Lots of movies being made today worship at the altars of anger, violence, and revenge. People are mad as hell about corrupt and greedy businesses, social inequality and injustice, and rampant incompetence everywhere you look.
Argentinian writer and director Damian Szifron has put together six tales that expose the stupidities and vileness of contemporary life. In each case, revenge is presented as the answer to whatever ails you. Throw caution, spirituality, and civility to the wind.
A few of these mini-movies depict mayhem as funny whereas others are deadly serious about the catharsis that revenge offers those who are ready to rumble with anyone who gets in their way.
1. Revenge as the Only Language the Ego Knows
"The eye for an eye and tooth for a tooth mentality is the only language the ego knows."
— Elizabeth West in Happiness Here and Now
In "Pasternak" a young man who sees himself as victimized and treated poorly by others exacts his own macabre form of revenge on them. He hasn't forgotten the pain and humiliation of the past and decides to take back his power. This brand of revenge is just what the twisted ego needs to feel good.
2. Revenge as Justice Delayed
"Revenge is barren of itself: it is the dreadful food it feeds on; its delight is murder and its end is despair."
— Friedrich Schiller
In "The Rats" a waitress (Julieta Zylberberg) confronts a villain (Cesar Bordon) from her past and wants to make him pay for his evil doings. The angry cook (Rita Cortese) is even more determined to do away with this scoundrel who is planning to run for mayor. Here revenge is presented as a means for the poor to create more justice in the world by getting rid of one more bastard.
3. Revenge and Road Rage
"Before you embark on a journey of revenge, dig two graves."
In "Road to Hell" we watch a rich Audi-driving man (Leonardo Sbaraglia) lose his patience on the highway with a slower driver (Walter Donado) who has purposely stopped him from passing. When he is called "redneck," this ugly fellow becomes the ultimate incarnation of road rage. Here revenge is depicted as the ultimate high of hatred. As the violence escalates, many in the audience were laughing and clapping.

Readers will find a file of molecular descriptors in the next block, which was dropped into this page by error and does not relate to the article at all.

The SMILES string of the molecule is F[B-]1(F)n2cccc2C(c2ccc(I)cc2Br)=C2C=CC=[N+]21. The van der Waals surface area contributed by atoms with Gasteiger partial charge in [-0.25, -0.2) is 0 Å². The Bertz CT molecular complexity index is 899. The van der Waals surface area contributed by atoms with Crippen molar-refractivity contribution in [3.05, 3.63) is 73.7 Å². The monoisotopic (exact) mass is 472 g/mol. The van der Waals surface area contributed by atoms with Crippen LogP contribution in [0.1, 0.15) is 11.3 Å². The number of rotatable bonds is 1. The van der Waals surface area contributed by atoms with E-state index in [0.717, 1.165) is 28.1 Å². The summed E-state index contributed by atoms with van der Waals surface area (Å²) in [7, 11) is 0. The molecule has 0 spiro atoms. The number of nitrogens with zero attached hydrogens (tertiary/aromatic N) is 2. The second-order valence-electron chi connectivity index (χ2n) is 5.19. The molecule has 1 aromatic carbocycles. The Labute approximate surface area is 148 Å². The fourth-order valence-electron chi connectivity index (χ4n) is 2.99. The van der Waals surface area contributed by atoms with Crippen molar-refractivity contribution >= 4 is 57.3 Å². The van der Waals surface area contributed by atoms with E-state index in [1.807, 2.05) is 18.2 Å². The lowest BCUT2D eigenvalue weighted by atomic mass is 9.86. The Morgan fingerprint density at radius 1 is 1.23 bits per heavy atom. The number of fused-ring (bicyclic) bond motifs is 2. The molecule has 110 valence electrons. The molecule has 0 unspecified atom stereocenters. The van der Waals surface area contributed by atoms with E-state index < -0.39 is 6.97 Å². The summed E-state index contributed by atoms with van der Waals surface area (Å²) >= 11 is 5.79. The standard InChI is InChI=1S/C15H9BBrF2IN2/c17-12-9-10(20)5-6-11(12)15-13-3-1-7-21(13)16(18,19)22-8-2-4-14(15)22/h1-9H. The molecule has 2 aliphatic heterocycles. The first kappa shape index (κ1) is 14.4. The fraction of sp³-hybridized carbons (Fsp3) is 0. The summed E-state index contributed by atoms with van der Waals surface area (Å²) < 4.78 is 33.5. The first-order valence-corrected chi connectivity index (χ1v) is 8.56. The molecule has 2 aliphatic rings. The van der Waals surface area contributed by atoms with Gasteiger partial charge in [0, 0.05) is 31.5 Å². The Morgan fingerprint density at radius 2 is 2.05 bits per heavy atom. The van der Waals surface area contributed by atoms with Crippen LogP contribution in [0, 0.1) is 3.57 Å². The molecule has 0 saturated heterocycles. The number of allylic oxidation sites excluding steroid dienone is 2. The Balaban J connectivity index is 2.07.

4. Revenge as Being Necessary in an Imperfect World
In "Bombita" a demolition expert (Ricardo Darin) has his car towed away when it is parked in a legal zone. When he complains and explains the injustice, bureaucrats ignore him. When he wrecks revenge upon those who have wronged him, he is cheered as a hero. Here revenge is heralded as a necessary virtue in an imperfect world.
5. Revenge as a Way to Make the Rich Suffer
In "The Bill" a wealthy business man (Oscar Martinez) tries to use his money to stop his son (Alan Daicz) from going to prison for a hit-and-run crime. With the smell of money in the air, other greedy individuals swarm around the patriarch. Here revenge is saluted as a means of humiliating those who view themselves above the law.
6. Revenge and Forgiveness
"Forgiveness is fundamental to justice, but it requires the unlearning of deeply ingrained, culturally supported behaviors. It is like trying to untie a tight old knot."
— Erik Kolbell
In the last short film, "Till Death Do Us Part," the setting is a festive wedding reception for Romina (Erica Rivas) and Ariel (Diego Gentile). When she discovers that he has been unfaithful to her and that the woman is in the room, she goes ballistic turning into a wild woman of revenge. The energy of anger and hostility comes across vividly and we are almost completely exhausted when a surprise turns things around. But up until that point, here is another tale that celebrates revenge as a natural response to betrayal in relationships.
In the end, Wild Tales leaves us with the cynicism and lack of trust that is so widespread in today's society. It is summed up in this quotation:
"There is no such thing as justice, all the best that we can hope for is revenge.”
— Emilie Autumn